Ignagni said AHIP, "was one of the first groups out there talking about the need to have SCHIP reauthorization. It's a major part of our universal access proposal." The group also is planning to launch its own advertising campaign next week about the value of Medicare Advantage and the need for SCHIP reauthorization.

Any payment cuts to providers in the traditional Medicare fee-for-service program, such as hospitals and nursing homes, would also generate revenue to pay for an SCHIP expansion larger than in the Senate bill, but the cuts are also likely to face opposition from House members in both parties, who fear they would reduce beneficiary services in their districts.

The Senate bill would expand SCHIP by $35 billion over the next five years. Many House Democrats favor an SCHIP expansion of $50 billion, saying the Senate bill does not go far enough. President Bush has said he will veto the Senate SCHIP package. The program expires Sept. 30.

In addition to providing health coverage to an additional 3.2 million children, the Senate package also includes $200 million in new grants for states to provide dental coverage for children, and would require states that provide mental health services to do so on an equal basis with medical and surgical benefits offered under SCHIP. The bill also would authorize $100 million in new grants to fund outreach and enrollment efforts aimed at increasing participation of eligible children in both Medicaid and SCHIP.

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Private Fee-for-Service Looms Large in Medicare Advantage Growth

By John Reichard, CQ HealthBeat Editor

July 16, 2007 – Congressional Budget Office Director Peter R. Orszag reminded congressional aides Monday that much of the growth in the Medicare Advantage program is projected to be in private fee-for-service plans—a reminder aides might find particularly noteworthy as Congress considers Medicare Advantage payment cuts because those plans don't coordinate care the way other Medicare's other private plans do. Lawmakers also might find those plans a particularly inviting target for cuts because they are paid more than Medicare Advantage plans—119 percent on average of the rates paid in traditional Medicare, compared to 112 percent for other Medicare Advantage plans.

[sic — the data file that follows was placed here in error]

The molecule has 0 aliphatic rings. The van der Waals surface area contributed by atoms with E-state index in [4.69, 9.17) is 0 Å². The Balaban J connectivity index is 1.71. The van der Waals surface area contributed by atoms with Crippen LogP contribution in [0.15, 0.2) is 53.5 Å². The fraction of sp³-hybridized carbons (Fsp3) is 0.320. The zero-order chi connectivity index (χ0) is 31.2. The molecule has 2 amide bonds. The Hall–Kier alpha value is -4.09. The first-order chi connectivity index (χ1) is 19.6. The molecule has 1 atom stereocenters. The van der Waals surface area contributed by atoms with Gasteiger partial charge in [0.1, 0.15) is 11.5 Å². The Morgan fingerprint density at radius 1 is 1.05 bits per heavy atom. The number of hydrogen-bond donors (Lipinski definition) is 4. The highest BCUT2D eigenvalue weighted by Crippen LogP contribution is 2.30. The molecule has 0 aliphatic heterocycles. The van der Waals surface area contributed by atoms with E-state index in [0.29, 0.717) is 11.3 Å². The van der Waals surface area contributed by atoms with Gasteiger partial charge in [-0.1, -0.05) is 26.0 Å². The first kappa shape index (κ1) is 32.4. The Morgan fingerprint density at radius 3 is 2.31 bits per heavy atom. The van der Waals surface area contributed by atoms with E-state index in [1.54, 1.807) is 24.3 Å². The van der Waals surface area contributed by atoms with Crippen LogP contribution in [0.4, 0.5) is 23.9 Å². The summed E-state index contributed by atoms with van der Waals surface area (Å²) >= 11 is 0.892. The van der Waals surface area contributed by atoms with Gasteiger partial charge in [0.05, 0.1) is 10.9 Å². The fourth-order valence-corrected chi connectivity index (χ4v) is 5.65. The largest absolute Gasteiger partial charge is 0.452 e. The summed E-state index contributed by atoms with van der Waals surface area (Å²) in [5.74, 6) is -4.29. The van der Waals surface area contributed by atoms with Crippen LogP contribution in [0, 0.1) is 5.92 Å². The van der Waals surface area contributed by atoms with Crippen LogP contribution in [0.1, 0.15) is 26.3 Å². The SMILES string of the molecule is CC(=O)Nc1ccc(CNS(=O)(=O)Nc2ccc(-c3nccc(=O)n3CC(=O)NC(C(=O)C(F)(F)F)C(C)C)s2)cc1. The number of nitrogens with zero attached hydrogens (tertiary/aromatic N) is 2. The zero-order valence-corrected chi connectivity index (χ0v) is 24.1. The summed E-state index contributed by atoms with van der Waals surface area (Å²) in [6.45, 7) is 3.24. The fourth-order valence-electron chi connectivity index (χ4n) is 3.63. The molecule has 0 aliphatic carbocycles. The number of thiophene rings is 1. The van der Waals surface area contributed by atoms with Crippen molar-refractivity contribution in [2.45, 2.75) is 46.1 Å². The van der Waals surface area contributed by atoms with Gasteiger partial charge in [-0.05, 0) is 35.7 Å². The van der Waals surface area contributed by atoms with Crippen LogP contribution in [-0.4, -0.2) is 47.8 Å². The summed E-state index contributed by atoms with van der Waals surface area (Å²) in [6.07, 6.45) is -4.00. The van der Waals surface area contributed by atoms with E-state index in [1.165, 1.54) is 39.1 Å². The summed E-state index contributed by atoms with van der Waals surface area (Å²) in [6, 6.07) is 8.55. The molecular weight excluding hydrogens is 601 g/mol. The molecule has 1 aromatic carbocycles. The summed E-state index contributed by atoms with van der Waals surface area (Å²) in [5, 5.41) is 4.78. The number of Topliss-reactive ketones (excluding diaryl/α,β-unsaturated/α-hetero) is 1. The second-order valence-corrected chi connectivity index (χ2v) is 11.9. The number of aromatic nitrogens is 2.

At a forum on Medicare Advantage payments sponsored by the nonpartisan Alliance for Health Reform, Orszag detailed CBO projections showing that Medicare Advantage will account for about 25 percent of Medicare's total enrollment by 2016, up from 20 percent now. But the percentage of Medicare beneficiaries in HMOs and PPOs won't really change over that period, holding steady at about 15 percent, while the slice going into private fee-for-service plans will get much larger. Those plans will account for about 40 percent of the enrollment in Medicare Advantage, up from about 12 percent now. Orszag said that if anything, those figures might understate the growth in private fee-for-service plans under current payment law.